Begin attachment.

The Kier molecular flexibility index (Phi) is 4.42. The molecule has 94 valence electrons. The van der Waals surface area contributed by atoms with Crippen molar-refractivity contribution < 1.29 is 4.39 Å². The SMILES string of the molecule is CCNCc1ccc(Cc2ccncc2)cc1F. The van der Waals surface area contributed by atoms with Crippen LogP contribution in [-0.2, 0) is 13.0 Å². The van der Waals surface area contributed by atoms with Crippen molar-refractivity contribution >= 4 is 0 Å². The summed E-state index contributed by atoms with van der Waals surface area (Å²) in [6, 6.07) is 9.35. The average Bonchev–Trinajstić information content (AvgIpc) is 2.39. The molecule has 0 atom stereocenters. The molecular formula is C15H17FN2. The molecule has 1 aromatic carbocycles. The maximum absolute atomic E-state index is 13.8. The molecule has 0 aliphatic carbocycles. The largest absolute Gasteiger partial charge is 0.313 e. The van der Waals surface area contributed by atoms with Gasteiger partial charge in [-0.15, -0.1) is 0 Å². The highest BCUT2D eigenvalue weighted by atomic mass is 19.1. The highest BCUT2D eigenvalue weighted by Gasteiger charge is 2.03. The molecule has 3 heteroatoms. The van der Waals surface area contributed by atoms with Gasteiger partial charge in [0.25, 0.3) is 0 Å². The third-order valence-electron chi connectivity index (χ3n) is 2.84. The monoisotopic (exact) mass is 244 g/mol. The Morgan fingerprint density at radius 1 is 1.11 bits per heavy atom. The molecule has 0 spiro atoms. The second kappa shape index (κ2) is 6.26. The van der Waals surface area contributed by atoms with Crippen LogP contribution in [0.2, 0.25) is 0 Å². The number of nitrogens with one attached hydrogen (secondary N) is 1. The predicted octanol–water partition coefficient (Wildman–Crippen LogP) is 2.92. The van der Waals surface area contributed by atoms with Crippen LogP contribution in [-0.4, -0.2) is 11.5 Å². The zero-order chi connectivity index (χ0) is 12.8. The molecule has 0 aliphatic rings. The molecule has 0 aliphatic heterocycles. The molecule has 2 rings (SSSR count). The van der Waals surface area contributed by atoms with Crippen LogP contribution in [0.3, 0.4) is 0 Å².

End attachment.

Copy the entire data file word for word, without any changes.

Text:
The Kier molecular flexibility index (Phi) is 4.42. The molecule has 94 valence electrons. The van der Waals surface area contributed by atoms with Crippen molar-refractivity contribution < 1.29 is 4.39 Å². The SMILES string of the molecule is CCNCc1ccc(Cc2ccncc2)cc1F. The van der Waals surface area contributed by atoms with Crippen LogP contribution in [-0.2, 0) is 13.0 Å². The van der Waals surface area contributed by atoms with Crippen molar-refractivity contribution >= 4 is 0 Å². The summed E-state index contributed by atoms with van der Waals surface area (Å²) in [6, 6.07) is 9.35. The average Bonchev–Trinajstić information content (AvgIpc) is 2.39. The molecule has 0 atom stereocenters. The molecular formula is C15H17FN2. The molecule has 1 aromatic carbocycles. The maximum absolute atomic E-state index is 13.8. The molecule has 0 aliphatic carbocycles. The largest absolute Gasteiger partial charge is 0.313 e. The van der Waals surface area contributed by atoms with Gasteiger partial charge in [-0.15, -0.1) is 0 Å². The highest BCUT2D eigenvalue weighted by atomic mass is 19.1. The highest BCUT2D eigenvalue weighted by Gasteiger charge is 2.03. The molecule has 3 heteroatoms. The van der Waals surface area contributed by atoms with Gasteiger partial charge in [0.25, 0.3) is 0 Å². The third-order valence-electron chi connectivity index (χ3n) is 2.84. The monoisotopic (exact) mass is 244 g/mol. The Morgan fingerprint density at radius 1 is 1.11 bits per heavy atom. The molecule has 0 spiro atoms. The second kappa shape index (κ2) is 6.26. The van der Waals surface area contributed by atoms with Crippen LogP contribution in [0.2, 0.25) is 0 Å². The number of nitrogens with one attached hydrogen (secondary N) is 1. The predicted octanol–water partition coefficient (Wildman–Crippen LogP) is 2.92. The van der Waals surface area contributed by atoms with Crippen LogP contribution in [-0.4, -0.2) is 11.5 Å². The zero-order chi connectivity index (χ0) is 12.8. The molecule has 0 aliphatic rings. The molecule has 0 aliphatic heterocycles. The molecule has 2 rings (SSSR count). The van der Waals surface area contributed by atoms with Crippen LogP contribution in [0.3, 0.4) is 0 Å².